TORONTO, March 26, 2014 – The typical eight hour workday is a long forgotten concept for a vast number of Canadians in today’s workforce. According to the most recent global Workmonitor study by Randstad Canada, the country’s largest staffing, recruitment and HR services company, 40% of Canadians feel like their employer doesn’t support a healthy lifestyle - and even more Canadians (56%) feel like their employer does not support a mentally fit lifestyle by, for example, providing a job coach or a mentor.
Virtually all Canadians (96%) say that having a good work-life balance is the number one priority for a healthy lifestyle, but having this balance may be far from reality for most. With work demands intensifying as employees try to advance their skills, in combination with increased demands while on the job, heading out to play basketball or run a few laps is becoming increasingly difficult for many workers. What companies may not be considering is how a lack in physical and mental stimulation can affect the end product, as three in four Canadians say they perform better at work when they work-out or play sports regularly.
However, even though workers are staying late and bringing their jobs home on the weekend, they are trying to fit in physical fitness where they can. Seventy-five per cent of workers opt to take the stairs instead of pressing the elevator button throughout the day.
“It is not a surprise to see so many Canadians taking their health and wellness into their own hands. Improving work-life balance is a common theme for workers from all generations, career levels and industries, and one employers need to make a priority.” says Lauranna Ji, Health and Safety Manager, Randstad Canada. “With many companies working with similar or smaller budgets than last year, a healthy lifestyle for their employees is often overlooked in the pursuit for a better bottom line. However, offering health and wellness incentives, such as a mentorship program, lieu days for extra time worked or a discounted company gym membership, are all ways that companies can show their workers they understand the demands of today’s world of work and are invested in their wellbeing.”
As people continue to pay closer attention to the ingredients that are in prepared and convenience foods, half of Canadian workers do believe that employers are promoting healthy food options for their workers on the job. When it comes to staying mentally fit, employees would like to see more opportunities to speak to a mentor or a job coach, as only 43% of workers say these opportunities are available to them.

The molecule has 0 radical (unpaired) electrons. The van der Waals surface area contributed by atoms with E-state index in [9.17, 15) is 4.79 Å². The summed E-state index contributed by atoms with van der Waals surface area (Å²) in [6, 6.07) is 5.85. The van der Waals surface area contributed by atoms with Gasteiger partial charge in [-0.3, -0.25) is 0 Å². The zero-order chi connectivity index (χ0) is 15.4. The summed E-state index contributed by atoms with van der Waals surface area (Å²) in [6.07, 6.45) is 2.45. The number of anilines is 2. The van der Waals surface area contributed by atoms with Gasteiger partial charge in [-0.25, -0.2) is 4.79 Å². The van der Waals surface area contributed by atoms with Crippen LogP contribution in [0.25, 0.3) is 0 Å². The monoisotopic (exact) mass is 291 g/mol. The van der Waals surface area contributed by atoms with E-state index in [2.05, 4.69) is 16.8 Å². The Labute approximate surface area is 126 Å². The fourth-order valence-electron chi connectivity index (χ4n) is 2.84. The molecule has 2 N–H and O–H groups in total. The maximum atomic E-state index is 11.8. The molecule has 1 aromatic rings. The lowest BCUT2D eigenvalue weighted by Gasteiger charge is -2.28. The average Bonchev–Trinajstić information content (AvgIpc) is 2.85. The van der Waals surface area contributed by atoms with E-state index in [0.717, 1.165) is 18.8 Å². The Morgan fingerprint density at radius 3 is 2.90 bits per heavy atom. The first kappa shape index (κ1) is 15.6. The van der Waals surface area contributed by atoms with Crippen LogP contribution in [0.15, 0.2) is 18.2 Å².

When it comes to taking time away for personal reasons, more than three-quarters (79%) of Canadian employees say their employer is supportive - and if time-off is needed to take care of a family member, nearly as many (68%) say their employer would be supportive. The survey also revealed how important the family unit is to Canadians, as nearly 70% of Canadians say they would quit their job if their employer did not let them take time off to take care of a family member.
Japanese Employees Feel the Most Overworked Globally
Around the world, Japan has the lowest score (37%) of all the countries when it comes to feeling like they have enough energy to go to work – a direct result of feeling overworked. At the other end of the spectrum, the vast majority of workers in India (94%) say they have enough energy to go to work every day. Those from India had a positive perspective about their employer’s overall, saying their employers are supportive when it comes to promoting a healthy lifestyle (82%) as well as taking time for personal reasons (82%).
The majority of Canadians (89%) say they have enough energy to go to work, and similar scores are seen in the United States (86%) and UK (82%).
“Healthy employees, physically as well as mentally, make for better performers, and thus contribute more to the overall business goals. Employers who promote work-life balance and a healthy lifestyle have a better chance of attracting and retaining productive workers, and are more likely to see their employees committed to driving business results every day.” adds Ji.
About Workmonitor: The Randstad Workmonitor was launched in 2003, and now covers 33 countries around the world, encompassing Europe, Asia Pacific, and the Americas. The Randstad Workmonitor is published four times a year, making both local and global trends in mobility regularly visible over time. The quantitative study is conducted via an online questionnaire among a population aged 18-65, working a minimum of 24 hours a week in a paid job (not self-employed). The minimal sample size is 400 interviews per country, using Survey Sampling International. Research for the 1st wave in 2014 was conducted January 13-30, 2014.
About Randstad Canada: Randstad Canada is the Canadian leader for staffing, recruitment and HR Services. As the only fully integrated staffing company in the country, we understand the recruitment needs and demands of employers and job seekers across all levels and industries. Through our insightful knowledge of local markets, employment trends and global network of recruitment experts, we are shaping the Canadian world of work. Visit randstad.ca